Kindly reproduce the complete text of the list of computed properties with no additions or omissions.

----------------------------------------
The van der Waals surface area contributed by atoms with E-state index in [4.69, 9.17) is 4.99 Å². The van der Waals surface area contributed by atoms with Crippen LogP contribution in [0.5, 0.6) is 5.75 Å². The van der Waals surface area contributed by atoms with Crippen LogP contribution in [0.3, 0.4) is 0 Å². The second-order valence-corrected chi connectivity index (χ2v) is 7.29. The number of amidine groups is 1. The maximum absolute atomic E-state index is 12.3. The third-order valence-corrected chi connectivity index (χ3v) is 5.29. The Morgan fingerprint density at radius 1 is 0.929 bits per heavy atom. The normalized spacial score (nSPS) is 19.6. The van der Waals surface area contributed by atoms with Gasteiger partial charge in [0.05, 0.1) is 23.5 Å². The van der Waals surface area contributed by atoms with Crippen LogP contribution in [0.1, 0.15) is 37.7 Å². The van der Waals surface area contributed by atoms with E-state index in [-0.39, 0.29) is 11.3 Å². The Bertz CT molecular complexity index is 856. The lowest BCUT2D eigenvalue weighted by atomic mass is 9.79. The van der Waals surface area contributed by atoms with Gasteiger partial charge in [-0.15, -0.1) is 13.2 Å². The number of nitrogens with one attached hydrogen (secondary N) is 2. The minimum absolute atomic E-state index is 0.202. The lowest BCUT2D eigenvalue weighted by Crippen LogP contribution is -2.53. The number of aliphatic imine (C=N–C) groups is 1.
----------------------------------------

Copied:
The van der Waals surface area contributed by atoms with E-state index in [4.69, 9.17) is 4.99 Å². The van der Waals surface area contributed by atoms with Crippen LogP contribution in [0.5, 0.6) is 5.75 Å². The van der Waals surface area contributed by atoms with Crippen LogP contribution in [0.3, 0.4) is 0 Å². The second-order valence-corrected chi connectivity index (χ2v) is 7.29. The number of amidine groups is 1. The maximum absolute atomic E-state index is 12.3. The third-order valence-corrected chi connectivity index (χ3v) is 5.29. The Morgan fingerprint density at radius 1 is 0.929 bits per heavy atom. The normalized spacial score (nSPS) is 19.6. The van der Waals surface area contributed by atoms with Gasteiger partial charge in [0.05, 0.1) is 23.5 Å². The van der Waals surface area contributed by atoms with Crippen LogP contribution in [0.1, 0.15) is 37.7 Å². The van der Waals surface area contributed by atoms with E-state index in [-0.39, 0.29) is 11.3 Å². The Bertz CT molecular complexity index is 856. The lowest BCUT2D eigenvalue weighted by atomic mass is 9.79. The van der Waals surface area contributed by atoms with Gasteiger partial charge in [-0.15, -0.1) is 13.2 Å². The number of nitrogens with one attached hydrogen (secondary N) is 2. The minimum absolute atomic E-state index is 0.202. The lowest BCUT2D eigenvalue weighted by Crippen LogP contribution is -2.53. The number of aliphatic imine (C=N–C) groups is 1.